1. Understanding the hierarchy of evidence: Our current global information economy affords the opportunity to leverage the power of evidence in personal and public decision making. Yet it is important to understand nature of evidence and its hierarchy. Opinions and editorials should be on the lowest rung of the hierarchy of evidence. Nevertheless, they pass for gospel truth on the pandemic. Others elements of the hierarch of evidence include cohort studies, case report series, evidence from randomised control trials and systematic reviews. No doubt, these are the topics that we all appreciate or think about during family dinner conversations. We also do not claim that science is completely fool proof in terms of the data it generate. Sometimes some data are not helpful for their consumers. Many challenges confront the process of generating evidence for public use. Our point here is that we need to need to be careful of ingesting unfiltered information and making them gospel truths. Insights on the hierarchy of evidence would enable us to jettison some data and information and cling to others.
  1. Critical judgement of information and fact checking: Lack of critical thinking and analysis have been at the root of embracing and clinging to coronavirus misinformation and disinformation. This is why many believe arguments and stories, including the patently bizarre stories. Our tendency to believe everything, is dangerous. Going forward, it becomes critical to be discerning in sharing information. It requires thinking through arguments and judging their authenticity, and reliability. We will all do ourselves and others, a world of good by critically evaluating the information we get.  As we are in the day of everyday use and abuse of propaganda, a more critical mind-set is golden.

A twin virtue to this is fact checking. As we have all learnt, the hard way, lack of fact checking contributed to covid information crisis. In a polarised and contested eco-system, fact-checking is so, so critical. Journalists and other media professionals need more fact checking. Agencies that produce data for the public consumption need to strengthen their interface with media professionals in order to enhance adequate reporting of data from such fields. In an age of modern day propaganda and fake news, we can’t afford not fact check and verify the information we receive and process.

  1. Recovery of truth and trust: Social philosophers have lamented the dilemma of truth and trust in our world today. Truth, they say has fallen, while trust is diminished. In many instances truth has been humiliated, while trust has evaporated. Many argue that we are in a post truth world. The controversy on coronavirus affirms this. There is a definite truth about what it is and where it came from. After all, this is an age of knowledge and big data. Why is the origin of coronavirus such a mystery? As a vaccine against misinformation and disinformation, we need to urgently recover the twin values of truth and trust in our society. But uncritical trust is also the oxygen for the infodemic.
  2. Introduction of appropriate gatekeeping level of function in the social media age: Gatekeeping is function of filtering information before it is disseminated in the mass media. Gatekeepers are well informed and professional writers, correspondents, editors, and all those involved in the editorial or production process. But in the social media age, this function is largely non-existent.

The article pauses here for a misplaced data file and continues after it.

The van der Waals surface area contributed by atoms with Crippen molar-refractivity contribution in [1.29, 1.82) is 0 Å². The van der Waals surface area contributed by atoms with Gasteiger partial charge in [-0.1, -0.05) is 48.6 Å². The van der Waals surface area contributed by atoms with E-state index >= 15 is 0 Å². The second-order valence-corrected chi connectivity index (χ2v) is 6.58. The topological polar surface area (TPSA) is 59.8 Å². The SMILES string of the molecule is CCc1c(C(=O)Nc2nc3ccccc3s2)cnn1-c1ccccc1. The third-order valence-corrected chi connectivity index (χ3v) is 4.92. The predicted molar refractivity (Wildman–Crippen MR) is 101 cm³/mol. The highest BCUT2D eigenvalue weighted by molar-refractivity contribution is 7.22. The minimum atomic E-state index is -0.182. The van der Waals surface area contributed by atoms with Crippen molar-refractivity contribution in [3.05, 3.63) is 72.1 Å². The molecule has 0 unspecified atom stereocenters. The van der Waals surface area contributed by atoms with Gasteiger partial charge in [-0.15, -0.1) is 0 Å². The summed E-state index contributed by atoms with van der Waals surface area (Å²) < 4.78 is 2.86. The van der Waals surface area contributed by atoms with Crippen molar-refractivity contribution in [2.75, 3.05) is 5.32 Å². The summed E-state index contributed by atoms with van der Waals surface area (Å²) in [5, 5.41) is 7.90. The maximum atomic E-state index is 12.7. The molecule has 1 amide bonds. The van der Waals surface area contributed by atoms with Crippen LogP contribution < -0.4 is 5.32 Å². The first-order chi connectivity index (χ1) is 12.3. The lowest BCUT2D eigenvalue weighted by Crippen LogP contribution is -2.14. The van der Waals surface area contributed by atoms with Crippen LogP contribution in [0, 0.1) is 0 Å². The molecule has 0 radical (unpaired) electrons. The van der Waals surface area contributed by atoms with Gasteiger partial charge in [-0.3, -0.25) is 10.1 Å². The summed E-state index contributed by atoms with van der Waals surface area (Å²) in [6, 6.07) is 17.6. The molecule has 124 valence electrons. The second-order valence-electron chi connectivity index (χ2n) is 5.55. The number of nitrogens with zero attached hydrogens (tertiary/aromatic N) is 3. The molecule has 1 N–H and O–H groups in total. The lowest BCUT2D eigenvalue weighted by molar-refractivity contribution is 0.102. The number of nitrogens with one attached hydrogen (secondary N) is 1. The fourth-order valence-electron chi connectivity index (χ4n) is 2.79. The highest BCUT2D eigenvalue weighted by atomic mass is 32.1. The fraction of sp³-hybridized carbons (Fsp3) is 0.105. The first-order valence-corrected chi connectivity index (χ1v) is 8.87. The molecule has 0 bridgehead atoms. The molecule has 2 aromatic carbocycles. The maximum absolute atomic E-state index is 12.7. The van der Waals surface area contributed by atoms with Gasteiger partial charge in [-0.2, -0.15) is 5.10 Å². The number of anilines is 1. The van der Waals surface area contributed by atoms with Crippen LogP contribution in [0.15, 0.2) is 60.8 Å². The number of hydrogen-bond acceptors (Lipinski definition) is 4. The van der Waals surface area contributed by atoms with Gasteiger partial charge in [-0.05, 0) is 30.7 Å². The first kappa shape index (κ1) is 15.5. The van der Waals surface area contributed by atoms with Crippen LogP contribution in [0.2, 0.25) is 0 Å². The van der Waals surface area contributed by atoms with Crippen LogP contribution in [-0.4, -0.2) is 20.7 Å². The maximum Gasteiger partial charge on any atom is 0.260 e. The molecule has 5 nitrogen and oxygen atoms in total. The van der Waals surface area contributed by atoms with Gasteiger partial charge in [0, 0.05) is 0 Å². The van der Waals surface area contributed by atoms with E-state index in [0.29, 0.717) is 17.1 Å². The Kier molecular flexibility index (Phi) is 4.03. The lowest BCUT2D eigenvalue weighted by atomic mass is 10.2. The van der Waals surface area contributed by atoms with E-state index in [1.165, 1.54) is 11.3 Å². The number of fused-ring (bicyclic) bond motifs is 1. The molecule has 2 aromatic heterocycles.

Many of us receive or curate messages on social media and internet, which are circulated within and across groups, friends and social networks. Many receive multiple posts of the same messages time and time again. The bulk of what is sent is non-vetted and unfiltered. This is grave danger for society.

Luckily the social media giants Facebook and YouTube are beginning to implement some institutional control mechanisms on materials that promote the coronavirus infodemic.  This is a laudable development. But we need more than that. We need a greater injection of gatekeeping into our contemporary social media use. At the individual levels, we need to be careful of ‘sending just as received’. This should become a new norm of all digital citizen. No information should be shared without fact checking. The ‘group admin’ of our social networks also need to practice more responsible gatekeeping to free of us from receiving fake news and garbage. We know that if it not properly handled, it could lead to some of censorship. However, the society needs to deal with the lesser of two evils.


Covid 19 is dangerous. So is its infodemic. The world is looking for a cure and a vaccine for the pandemic. We also are need a vaccine for infodemic. The infodemic vaccine does not require tonnes of money or playing around with pathogens. The simple and old discipline of critical thinking and discretion in engaging with sources of information would be key. Some level of trust in truthful and credible information sources would be critical. This would help clean the polluted waters of our current information ecology.

We don’t have to wait till 2021 for this vaccine. We can all start practising these principles today, and half the information pandemic and flatten its curve at a very low level. We all can immunize and inoculate ourselves today against covid misinformation and disinformation.

Freedom from covid-19 misinformation and disinformation is our fundamental human right!


Article written by Prof. Adebayo Fayoyin, Visiting Professor, Department of Mass Communication, Caleb University, Imota Lagos & Akin Jimoh, Executive Director, Development Communications Network, Lagos.